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Nyet Ready for the Olympics to End? Try These Russian Dishes
Although I love watching all of the Olympics, the closing ceremonies are my favorite part. I am so proud of the American athletes who win medals of any metal, I need to celebrate their success in front of my television.
Sometimes I invite friends over to enjoy the entertainment and parade of athletes. But I’m just as happy sharing the festivities with only family. No matter what, I serve a menu typical of the country that hosts the Olympics.
With the Olympic games taking place in Sochi, Russia, I will start with a typical Russian appetizer: smoked salmon resting on black bread and topped with dollops of sour cream and a sprinkle of minced dill. Chilled Russian vodka presented in shot glasses is a must.
I suggest eating dinner in the dining room. But it is fun to serve dessert on the living room coffee table. On Feb. 23, as the closing ceremonies begin, you will find me seated on my sofa, mesmerized by the television. I will be sipping black tea and eating a baked apple drizzled with brandy — both very Russian.
Because beets gush a garnet-colored juice, it’s advisable to use disposable, surgical-style gloves while handling them. Peel and dice the beets, carrots, parsnip, turnip, potatoes and onion. Place them in a large pot and add the remaining ingredients.
Bring the ingredients to a boil, then reduce flame to a fast simmer. Simmer for 1 hour, or until soup reduces slightly. Meanwhile, boil the eggs, if using. Drain and cool to room temperature before chopping fine. Serve borscht hot with chopped eggs or dollops of sour cream.
Cut the potatoes into slices, no more than 1⁄4-inch thick. In a large frying pan, heat the oil over a medium flame. Slide the potatoes into the oil and fry without turning over, until golden brown, about 8-10 minutes. Sprinkle with salt while frying.
Turn the potatoes and add the onion and garlic to the pan. Sprinkle again with salt. Fry for another 8 to 10 minutes, until the bottom sides turn golden brown.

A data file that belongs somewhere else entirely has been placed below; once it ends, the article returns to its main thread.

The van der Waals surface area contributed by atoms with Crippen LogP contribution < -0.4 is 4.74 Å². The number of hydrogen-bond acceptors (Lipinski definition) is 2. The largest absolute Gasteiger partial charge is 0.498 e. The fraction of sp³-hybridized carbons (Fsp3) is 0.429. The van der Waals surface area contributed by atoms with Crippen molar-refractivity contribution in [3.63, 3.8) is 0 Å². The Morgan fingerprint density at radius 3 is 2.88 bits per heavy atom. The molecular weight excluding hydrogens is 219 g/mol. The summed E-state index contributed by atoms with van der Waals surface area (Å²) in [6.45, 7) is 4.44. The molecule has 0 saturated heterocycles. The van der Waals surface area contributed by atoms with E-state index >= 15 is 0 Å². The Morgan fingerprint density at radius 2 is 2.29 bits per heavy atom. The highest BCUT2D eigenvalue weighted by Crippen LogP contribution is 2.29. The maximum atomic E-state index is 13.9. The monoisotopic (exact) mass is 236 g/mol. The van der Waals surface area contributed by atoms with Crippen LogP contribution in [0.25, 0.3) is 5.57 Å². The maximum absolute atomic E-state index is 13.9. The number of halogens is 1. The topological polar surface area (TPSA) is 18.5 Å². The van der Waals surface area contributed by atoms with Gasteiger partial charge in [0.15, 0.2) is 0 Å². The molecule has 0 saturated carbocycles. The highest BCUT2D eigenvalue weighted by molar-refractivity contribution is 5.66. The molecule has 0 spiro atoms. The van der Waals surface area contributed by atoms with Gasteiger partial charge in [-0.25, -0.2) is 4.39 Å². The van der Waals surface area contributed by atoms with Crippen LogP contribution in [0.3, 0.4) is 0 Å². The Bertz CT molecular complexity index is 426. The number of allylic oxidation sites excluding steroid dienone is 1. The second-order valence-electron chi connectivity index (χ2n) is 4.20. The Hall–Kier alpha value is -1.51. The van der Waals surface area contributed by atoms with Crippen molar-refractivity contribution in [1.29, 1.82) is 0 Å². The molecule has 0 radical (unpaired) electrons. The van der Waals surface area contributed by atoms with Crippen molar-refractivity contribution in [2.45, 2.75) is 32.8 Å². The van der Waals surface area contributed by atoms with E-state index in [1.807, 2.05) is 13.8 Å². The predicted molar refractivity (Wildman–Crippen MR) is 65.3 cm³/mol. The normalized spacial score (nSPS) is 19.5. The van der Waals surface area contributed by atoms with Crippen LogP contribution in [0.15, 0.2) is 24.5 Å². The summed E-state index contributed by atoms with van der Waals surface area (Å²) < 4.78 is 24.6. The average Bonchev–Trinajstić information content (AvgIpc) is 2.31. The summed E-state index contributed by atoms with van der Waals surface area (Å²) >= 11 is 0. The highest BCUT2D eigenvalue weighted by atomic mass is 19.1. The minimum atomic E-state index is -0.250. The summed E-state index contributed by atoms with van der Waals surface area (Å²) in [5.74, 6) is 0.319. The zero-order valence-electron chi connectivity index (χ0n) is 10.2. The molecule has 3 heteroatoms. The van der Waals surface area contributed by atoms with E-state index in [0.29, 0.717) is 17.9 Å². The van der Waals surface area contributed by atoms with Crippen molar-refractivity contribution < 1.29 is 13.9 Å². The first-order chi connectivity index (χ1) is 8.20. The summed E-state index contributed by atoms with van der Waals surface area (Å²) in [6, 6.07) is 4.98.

Place paper towels on a platter and move the potatoes and onion to the paper towels to drain. Move to a bowl and serve immediately.
Cut the roots off the bottom end of the scallions and discard. Rinse scallions under cold water and pat dry with paper towels. Starting at the bottom end, cut scallions into thin slices, until the green part becomes coarse. Reserve.
Rinse fillets under cold water and pat dry with paper towels. Sprinkle with salt. Reserve.
Place flour on a plate 1⁄2 cup at a time, adding more as needed. Beat the egg in a flat-bottomed bowl.
In a large skillet, melt the butter on a low flame. Meanwhile, dredge fillets in flour, dip in egg and then dredge again in flour. Place the fillets in the skillet and raise the flame to medium. Fry until the bottom side of fillets turns golden. Add more butter, if needed. Then turn the fillets over and fry the other side until golden brown. Move to a platter and arrange the lemon slices around the fillets.
Place the scallions into the frying pan and sauté briefly until wilted, about 30 seconds. Sprinkle scallions over the fillets and serve immediately.
In a small bowl, soak raisins in brandy for 1 hour.
Select a baking dish to accommodate 4 apples and coat it with butter. Preheat oven to 350˚.
Place a sieve over an empty bowl, and pass raisins and brandy into the sieve. Reserve the brandy. Cut the cores from the apples and discard.
In a medium-sized bowl, mix together the raisins, walnuts, cinnamon and honey. Stuff this mixture into the apples’ cavities. Place the apples inside the prepared baking pan.
Pour enough water between the apples so it is 1⁄2-inch deep. Drizzle reserved brandy over the apples’ stuffing. Place 1⁄2 tsp. of butter over the top of each apple.
Bake for 25 to 30 minutes, until apples soften. Add more water to the pan if it evaporates during baking. Cool to room temperature and serve immediately with whipped cream, if desired.
Linda Morel is a writer based in New York City. Email her at: firstname.lastname@example.org.